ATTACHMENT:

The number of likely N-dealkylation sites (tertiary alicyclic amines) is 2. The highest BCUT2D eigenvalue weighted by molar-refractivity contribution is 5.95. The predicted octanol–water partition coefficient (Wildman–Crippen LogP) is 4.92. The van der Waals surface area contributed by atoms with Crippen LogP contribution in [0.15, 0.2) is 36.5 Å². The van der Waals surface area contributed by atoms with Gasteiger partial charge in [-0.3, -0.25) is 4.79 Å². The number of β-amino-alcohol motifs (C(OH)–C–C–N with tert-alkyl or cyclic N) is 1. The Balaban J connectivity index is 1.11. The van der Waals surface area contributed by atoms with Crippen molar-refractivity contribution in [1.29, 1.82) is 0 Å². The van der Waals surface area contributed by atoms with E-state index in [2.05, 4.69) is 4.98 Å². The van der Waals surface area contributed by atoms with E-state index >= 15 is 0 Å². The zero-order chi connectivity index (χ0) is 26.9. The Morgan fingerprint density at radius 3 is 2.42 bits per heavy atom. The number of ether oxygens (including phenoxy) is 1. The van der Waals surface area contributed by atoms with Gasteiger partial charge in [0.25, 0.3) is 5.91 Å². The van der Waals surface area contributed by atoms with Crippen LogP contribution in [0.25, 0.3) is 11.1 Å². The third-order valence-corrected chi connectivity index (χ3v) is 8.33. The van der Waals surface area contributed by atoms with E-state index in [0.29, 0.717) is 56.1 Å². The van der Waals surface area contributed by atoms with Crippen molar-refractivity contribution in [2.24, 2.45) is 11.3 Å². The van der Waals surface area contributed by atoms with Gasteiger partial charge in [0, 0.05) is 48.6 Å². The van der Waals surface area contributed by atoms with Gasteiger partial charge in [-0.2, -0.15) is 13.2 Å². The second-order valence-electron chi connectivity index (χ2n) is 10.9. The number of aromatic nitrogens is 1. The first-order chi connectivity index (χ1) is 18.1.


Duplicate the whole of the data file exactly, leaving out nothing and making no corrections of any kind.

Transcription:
The number of likely N-dealkylation sites (tertiary alicyclic amines) is 2. The highest BCUT2D eigenvalue weighted by molar-refractivity contribution is 5.95. The predicted octanol–water partition coefficient (Wildman–Crippen LogP) is 4.92. The van der Waals surface area contributed by atoms with Crippen LogP contribution in [0.15, 0.2) is 36.5 Å². The van der Waals surface area contributed by atoms with Gasteiger partial charge in [-0.3, -0.25) is 4.79 Å². The number of β-amino-alcohol motifs (C(OH)–C–C–N with tert-alkyl or cyclic N) is 1. The Balaban J connectivity index is 1.11. The van der Waals surface area contributed by atoms with Crippen molar-refractivity contribution in [1.29, 1.82) is 0 Å². The van der Waals surface area contributed by atoms with E-state index in [2.05, 4.69) is 4.98 Å². The van der Waals surface area contributed by atoms with E-state index >= 15 is 0 Å². The zero-order chi connectivity index (χ0) is 26.9. The Morgan fingerprint density at radius 3 is 2.42 bits per heavy atom. The number of ether oxygens (including phenoxy) is 1. The van der Waals surface area contributed by atoms with Gasteiger partial charge in [0.25, 0.3) is 5.91 Å². The van der Waals surface area contributed by atoms with Crippen LogP contribution in [0.25, 0.3) is 11.1 Å². The third-order valence-corrected chi connectivity index (χ3v) is 8.33. The van der Waals surface area contributed by atoms with E-state index in [0.29, 0.717) is 56.1 Å². The van der Waals surface area contributed by atoms with Crippen molar-refractivity contribution in [2.24, 2.45) is 11.3 Å². The van der Waals surface area contributed by atoms with Gasteiger partial charge in [0, 0.05) is 48.6 Å². The van der Waals surface area contributed by atoms with Gasteiger partial charge in [-0.2, -0.15) is 13.2 Å². The second-order valence-electron chi connectivity index (χ2n) is 10.9. The number of aromatic nitrogens is 1. The first-order chi connectivity index (χ1) is 18.1.